COP 27: Make or break time for putting the brakes on the climate crisis

Under the shadow of the worsening climate crisis, COP27 kicks off early next week. We’ll be there to influence the conversations on global carbon markets as much as we can, guided by our vision of a socially just and decarbonised future.

Two years into the make or break decade for the climate, COP27 is a vital opportunity for the international community to build the necessary consensus for ambitious and rapid action to put the brakes on the alarming rate of global heating. Little progress has been made since COP26. Current climate pledges would still lead to a catastrophic rise in temperature of 2.4°C by 2100, while exisiting policies stand to take us to a hellish 2.8°C increase.

However, the climate conference risks being overshadowed by the Russian war in Ukraine, skyrocketing energy prices in Europe and other parts of the world, the rising cost of living, the tail end of the COVID-19 pandemic and other political issues.

This would be a grave error. Many of the socio-political concerns occupying humanity are closely linked to the climate crisis and our collective addiction to fossil fuels. Weaning ourselves off fossil fuels and replacing them with renewable energy will not only take the heat off the climate but will also boost our social and economic wellbeing and resilience.

Footprints in the air

Despite the massive and myriad challenges facing the world, we must find the collective political will to take ambitious climate action. Our top priority must be to shrink humanity’s carbon footprint significantly this decade in order to stay within the limit of 1.5°C global warming as enshrined in the Paris Agreement, with real and major emissions reductions rather than the rich world’s preference for offsetting.

This requires, among other things, getting the mechanisms governing Article 6 – in terms of environmental integrity, human rights and transparency – absolutely spot on. This is what our policy experts will focus on at the event. But, more importantly, we will emphasise that carbon markets are a sideshow, with the main challenge being the speedy reining in of emissions, saving energy and the transition to renewables. This is why we will also be taking part in discussions on the Carbon Border Adjustment Mechanism (CBAM), the governance of carbon removals, and others, in the vast side programme of the COP. And, following the rerelease of our updated FIFA Qatar World Cup report and related recent complaints to five national advertising standards bodies, we will raise awareness of greenwashing issues against the backdrop the UN High-level Expert Group on Net Zero’s report, which is due to be released during the COP

Fairness and justice

The transformation to a net-zero human carbon footprint needs not only to occur rapidly, it must also be fair and just, both within and between societies. This requires solidarity nationally, regionally and globally. Rich countries, major polluters and rich individuals must bear a greater share of the burden.We will continue our tradition of insisting on this fairness where the implementation of carbon credit generating projects is concerned – it will come to the fore in our side event on core principles for an independent grievance process under Article 6.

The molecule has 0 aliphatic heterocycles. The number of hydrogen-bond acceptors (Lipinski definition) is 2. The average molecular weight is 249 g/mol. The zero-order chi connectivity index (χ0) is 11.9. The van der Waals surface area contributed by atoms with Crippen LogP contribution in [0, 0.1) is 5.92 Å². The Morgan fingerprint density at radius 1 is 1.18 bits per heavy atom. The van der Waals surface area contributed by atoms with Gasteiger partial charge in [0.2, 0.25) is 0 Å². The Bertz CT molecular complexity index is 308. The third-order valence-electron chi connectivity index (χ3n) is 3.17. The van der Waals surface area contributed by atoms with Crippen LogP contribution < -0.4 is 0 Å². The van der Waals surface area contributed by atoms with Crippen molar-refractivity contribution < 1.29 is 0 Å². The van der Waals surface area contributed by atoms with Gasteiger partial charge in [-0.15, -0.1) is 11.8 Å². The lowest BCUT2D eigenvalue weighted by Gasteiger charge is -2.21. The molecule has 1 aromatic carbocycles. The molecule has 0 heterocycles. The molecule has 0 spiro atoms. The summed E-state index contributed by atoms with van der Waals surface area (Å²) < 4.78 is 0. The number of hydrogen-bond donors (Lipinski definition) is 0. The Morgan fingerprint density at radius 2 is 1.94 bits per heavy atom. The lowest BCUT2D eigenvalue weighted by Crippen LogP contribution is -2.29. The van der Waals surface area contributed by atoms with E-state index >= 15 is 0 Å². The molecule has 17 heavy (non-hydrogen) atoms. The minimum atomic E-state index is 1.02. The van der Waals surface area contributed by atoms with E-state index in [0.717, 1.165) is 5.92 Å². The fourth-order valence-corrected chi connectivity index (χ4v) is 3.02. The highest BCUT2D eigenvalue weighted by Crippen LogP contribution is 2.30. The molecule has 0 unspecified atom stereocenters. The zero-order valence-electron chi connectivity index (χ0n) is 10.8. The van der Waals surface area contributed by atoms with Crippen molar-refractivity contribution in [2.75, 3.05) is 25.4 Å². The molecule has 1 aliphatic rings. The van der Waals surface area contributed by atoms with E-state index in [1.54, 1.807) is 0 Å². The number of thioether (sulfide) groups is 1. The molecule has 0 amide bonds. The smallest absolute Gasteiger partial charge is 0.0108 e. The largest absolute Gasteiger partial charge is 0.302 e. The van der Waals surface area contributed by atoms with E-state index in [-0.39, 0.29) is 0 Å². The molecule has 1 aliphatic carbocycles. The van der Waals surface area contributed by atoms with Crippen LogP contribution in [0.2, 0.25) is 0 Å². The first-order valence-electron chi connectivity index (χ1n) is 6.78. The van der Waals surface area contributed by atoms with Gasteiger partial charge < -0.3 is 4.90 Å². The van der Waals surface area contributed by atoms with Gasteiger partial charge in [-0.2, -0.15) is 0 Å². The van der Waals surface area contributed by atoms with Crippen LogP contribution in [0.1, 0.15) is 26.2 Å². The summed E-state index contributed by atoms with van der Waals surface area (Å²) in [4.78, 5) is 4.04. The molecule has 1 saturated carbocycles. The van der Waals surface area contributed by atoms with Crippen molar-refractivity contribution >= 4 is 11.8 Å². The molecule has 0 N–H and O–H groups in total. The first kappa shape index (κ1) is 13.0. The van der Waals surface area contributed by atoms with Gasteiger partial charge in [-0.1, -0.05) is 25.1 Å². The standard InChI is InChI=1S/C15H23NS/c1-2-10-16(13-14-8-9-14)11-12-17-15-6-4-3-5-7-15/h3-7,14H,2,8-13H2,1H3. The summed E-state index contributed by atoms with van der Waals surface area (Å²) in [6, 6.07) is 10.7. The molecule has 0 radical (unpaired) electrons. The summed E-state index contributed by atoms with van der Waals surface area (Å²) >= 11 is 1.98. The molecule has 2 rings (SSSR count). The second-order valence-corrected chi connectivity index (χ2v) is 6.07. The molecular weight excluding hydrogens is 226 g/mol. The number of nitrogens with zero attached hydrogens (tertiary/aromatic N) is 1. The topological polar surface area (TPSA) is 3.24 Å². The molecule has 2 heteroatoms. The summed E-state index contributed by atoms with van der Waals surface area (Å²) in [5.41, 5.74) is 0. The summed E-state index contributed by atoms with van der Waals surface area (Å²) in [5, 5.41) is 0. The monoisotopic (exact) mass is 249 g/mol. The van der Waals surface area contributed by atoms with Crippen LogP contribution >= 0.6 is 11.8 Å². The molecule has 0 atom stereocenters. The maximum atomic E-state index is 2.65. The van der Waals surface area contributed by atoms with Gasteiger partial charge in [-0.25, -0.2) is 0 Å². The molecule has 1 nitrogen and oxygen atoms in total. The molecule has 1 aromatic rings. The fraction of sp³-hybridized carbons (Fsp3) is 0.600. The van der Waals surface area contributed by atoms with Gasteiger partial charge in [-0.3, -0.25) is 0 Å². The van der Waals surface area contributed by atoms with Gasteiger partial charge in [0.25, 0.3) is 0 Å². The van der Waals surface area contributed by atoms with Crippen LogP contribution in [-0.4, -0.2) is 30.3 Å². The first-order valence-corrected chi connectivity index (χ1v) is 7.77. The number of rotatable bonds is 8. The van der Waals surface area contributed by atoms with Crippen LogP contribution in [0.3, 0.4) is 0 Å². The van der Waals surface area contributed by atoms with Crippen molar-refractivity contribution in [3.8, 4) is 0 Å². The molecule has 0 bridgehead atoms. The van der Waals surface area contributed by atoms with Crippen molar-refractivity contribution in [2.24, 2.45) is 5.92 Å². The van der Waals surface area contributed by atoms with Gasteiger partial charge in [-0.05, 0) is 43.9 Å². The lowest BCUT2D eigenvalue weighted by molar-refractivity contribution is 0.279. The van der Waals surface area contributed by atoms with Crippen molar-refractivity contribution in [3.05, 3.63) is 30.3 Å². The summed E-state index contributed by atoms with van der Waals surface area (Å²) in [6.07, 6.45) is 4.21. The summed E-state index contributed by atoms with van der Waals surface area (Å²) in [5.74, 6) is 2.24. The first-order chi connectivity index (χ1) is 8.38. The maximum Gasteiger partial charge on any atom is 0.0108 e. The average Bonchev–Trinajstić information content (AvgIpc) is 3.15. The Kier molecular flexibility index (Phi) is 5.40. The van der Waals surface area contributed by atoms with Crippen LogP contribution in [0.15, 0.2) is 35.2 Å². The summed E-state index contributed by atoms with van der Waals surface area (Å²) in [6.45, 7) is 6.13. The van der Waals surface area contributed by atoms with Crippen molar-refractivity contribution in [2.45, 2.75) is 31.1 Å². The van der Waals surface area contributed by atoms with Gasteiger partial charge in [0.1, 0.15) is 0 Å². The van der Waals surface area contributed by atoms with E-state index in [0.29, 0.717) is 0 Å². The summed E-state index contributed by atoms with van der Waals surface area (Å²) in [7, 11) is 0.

Fairness and human rights will also be at stake right there in the host country of COP27. The Egyptian regime is hoping to use COP27 as a greenwashing sideshow to distract attention away from its human rights abuses and its crushing of the country’s civil society. It is also using the occasion to attract major investment deals which will provide the country with an economic lifeline and help the regime tighten its hold on power.
How can we refuse to play along?

To begin with, let’s remember that even in the EU, the European Green Deal would not have happened without the tenacious protests and demonstrations of environmental activists and concerned citizens. Political freedom brought about climate action. Countries like Egypt, where human rights are stamped out, will not generate meaningful climate action.

So, we cannot discuss climate action at a COP in Egypt without intertwining it with human rights. We have signed the Egyptian Human Rights Coalition COP27 petition ‘No climate justice without open civic space’. The stakes might rise as prisoner of conscience Alaa Abd El-Fattah, in prison for most of the time since the 2011 revolution, extends his hunger strike to water. We will follow this troubling situation and do what we can to express our solidarity with Egyptian civil society. Of course, we can’t plan for what we don’t know will happen. But we are determined to make the best spontaneous choice possible, in coordination with our allies in the international green movement, to support fundamentally rightful political action.


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